• 2 Nomads In the Barren Lands
      (pp. 17-40)

      In the spring, when the Naskapi travel towards the coast and Davis Inlet, they look forward to meeting people they have not seen for a long time, and to visiting the store where they can buy all the goods which they have to ration or do completely without in the Barren Grounds. Indeed, if the date of departure depended on snow and ice conditions, most of the Nas kapi could stay a month longer in the Barrens than they do and still travel down to the coast by dog sled. However, in their deliberations, they all give as reasons for...

    • 3 Leadership in the Barren Ground World
      (pp. 41-56)

      In the foregoing chapter, it was shown that there is a relatively equal distribution of material wealth among the Naskapi, and that social and ecological factors severely restrict the possibilities for any accumulation of wealth. Thus, there is no basis for a systematic relationship between the distribution of wealth and social rank. Although minimal equipment is required to shoot the caribou necessary to gain prestige, every Naskapi can afford to obtain it. It is possible, however, that this technological minimum will rise in the future with the introduction of, for example, motor toboggans; some Naskapi would be prevented from participating...

    • 4 Socio-Territorial Groupings
      (pp. 57-74)

      In chapter 3, we have seen that much information is needed to decide where, when, and with whom to go hunting, and that the formation of hunting groups and camps, though the result of individual decisions of self-interest, is acollectiveprocess; that is, the actions of others are crucial to one’s own decisions and to the success of one’s own actions. These processes of information management and decision-making were seen in connection with competition for leadership and prestige, and with the sorting out of leaders and followers. This chapter will be concerned with other factors that are relevant to...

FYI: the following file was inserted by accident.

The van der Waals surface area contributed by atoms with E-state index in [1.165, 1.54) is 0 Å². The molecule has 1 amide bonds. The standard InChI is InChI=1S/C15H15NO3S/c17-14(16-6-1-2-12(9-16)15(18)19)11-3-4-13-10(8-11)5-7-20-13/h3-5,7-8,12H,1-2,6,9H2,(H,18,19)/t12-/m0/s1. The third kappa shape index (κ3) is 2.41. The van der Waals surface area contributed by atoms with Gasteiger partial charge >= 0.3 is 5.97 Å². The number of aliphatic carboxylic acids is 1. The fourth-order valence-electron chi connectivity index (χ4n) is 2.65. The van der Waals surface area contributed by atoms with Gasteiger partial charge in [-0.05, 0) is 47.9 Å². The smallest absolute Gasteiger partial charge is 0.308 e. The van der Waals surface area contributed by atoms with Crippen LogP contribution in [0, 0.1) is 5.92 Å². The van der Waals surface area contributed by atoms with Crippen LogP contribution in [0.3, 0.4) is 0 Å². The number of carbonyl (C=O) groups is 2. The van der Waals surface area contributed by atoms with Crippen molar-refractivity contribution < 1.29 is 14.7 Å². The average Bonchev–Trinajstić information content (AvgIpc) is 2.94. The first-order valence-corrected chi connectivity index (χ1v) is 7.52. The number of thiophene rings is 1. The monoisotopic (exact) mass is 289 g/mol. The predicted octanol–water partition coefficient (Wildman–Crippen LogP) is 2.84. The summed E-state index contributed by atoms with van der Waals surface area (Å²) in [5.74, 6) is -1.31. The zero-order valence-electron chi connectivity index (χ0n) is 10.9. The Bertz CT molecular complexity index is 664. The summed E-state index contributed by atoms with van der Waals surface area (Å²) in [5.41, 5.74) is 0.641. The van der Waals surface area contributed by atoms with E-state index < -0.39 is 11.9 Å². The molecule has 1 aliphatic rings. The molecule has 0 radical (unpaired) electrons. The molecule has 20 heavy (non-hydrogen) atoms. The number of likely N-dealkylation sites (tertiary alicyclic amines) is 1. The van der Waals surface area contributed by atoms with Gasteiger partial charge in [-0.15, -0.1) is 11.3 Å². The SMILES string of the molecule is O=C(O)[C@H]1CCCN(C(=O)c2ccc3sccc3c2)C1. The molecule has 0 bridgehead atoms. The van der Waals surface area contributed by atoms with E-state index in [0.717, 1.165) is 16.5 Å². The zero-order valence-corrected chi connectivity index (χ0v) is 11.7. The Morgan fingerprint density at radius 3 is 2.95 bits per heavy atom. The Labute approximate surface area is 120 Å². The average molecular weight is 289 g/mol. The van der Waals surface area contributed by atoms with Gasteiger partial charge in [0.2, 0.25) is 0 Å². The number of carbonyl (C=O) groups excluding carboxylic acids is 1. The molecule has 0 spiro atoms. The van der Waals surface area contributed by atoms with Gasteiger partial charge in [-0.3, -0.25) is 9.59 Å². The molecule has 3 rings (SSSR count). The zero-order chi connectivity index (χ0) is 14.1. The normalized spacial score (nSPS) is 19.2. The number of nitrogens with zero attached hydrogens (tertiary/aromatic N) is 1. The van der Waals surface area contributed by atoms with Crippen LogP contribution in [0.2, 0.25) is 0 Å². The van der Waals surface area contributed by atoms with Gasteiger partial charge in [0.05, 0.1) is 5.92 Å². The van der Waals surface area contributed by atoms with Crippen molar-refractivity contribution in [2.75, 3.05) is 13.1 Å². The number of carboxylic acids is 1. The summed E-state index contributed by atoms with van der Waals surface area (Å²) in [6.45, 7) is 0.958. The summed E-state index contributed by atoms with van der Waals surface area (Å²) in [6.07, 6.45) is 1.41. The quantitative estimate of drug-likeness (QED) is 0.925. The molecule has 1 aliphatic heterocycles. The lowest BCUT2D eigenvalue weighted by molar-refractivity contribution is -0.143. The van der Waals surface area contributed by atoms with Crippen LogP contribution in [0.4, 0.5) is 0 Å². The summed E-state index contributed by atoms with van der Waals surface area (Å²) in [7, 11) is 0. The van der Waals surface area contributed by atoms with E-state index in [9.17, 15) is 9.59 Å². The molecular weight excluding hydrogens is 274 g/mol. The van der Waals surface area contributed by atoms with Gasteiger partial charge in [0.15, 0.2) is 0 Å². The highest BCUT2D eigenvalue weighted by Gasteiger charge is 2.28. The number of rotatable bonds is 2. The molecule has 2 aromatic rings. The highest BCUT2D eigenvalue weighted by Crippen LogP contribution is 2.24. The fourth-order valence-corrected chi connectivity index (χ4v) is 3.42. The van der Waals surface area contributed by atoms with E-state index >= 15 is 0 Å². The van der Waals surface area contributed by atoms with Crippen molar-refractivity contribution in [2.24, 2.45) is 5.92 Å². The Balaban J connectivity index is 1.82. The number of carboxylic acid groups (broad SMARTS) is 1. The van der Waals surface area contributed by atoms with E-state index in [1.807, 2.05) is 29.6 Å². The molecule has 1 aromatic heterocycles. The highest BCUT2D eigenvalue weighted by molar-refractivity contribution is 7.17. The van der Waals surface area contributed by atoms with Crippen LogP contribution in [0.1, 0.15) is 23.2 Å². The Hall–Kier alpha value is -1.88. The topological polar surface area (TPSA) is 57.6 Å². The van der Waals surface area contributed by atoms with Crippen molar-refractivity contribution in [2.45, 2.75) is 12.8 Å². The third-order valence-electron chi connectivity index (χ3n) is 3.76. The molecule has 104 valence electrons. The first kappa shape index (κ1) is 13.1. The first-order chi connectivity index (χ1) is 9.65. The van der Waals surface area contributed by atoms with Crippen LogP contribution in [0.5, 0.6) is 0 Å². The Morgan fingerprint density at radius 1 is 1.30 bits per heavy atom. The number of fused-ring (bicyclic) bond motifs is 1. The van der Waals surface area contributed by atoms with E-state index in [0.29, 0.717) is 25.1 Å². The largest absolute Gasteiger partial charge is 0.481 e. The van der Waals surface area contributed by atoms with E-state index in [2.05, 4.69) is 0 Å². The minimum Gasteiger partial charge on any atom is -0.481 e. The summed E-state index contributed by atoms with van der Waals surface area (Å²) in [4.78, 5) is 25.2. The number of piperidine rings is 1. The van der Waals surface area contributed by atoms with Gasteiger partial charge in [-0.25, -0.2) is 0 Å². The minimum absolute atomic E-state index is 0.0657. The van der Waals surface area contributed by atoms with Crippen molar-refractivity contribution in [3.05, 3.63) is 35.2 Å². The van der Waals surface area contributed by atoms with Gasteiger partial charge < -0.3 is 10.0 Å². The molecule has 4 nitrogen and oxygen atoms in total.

• [Illustrations]
      (pp. None)

    • 5 The Coastal World
      (pp. 75-94)

      As soon as the Naskapi reach the coast and settle down in Davis Inlet for the summer, their social life and the setting in which it takes place changes in character. In the interior, it is necessary for the men to hunt to keep their families alive. In addition, the men can accumulate prestige and attain leadership, goals which spur the men to action. As will be shown, these incentives are absent on the coast; furthermore, the store is there with all its goods, and the government provides relief to those who need it, thereby securing everybody a living. Hence,...

    • 6 The Naskapi and their White Patrons
      (pp. 95-104)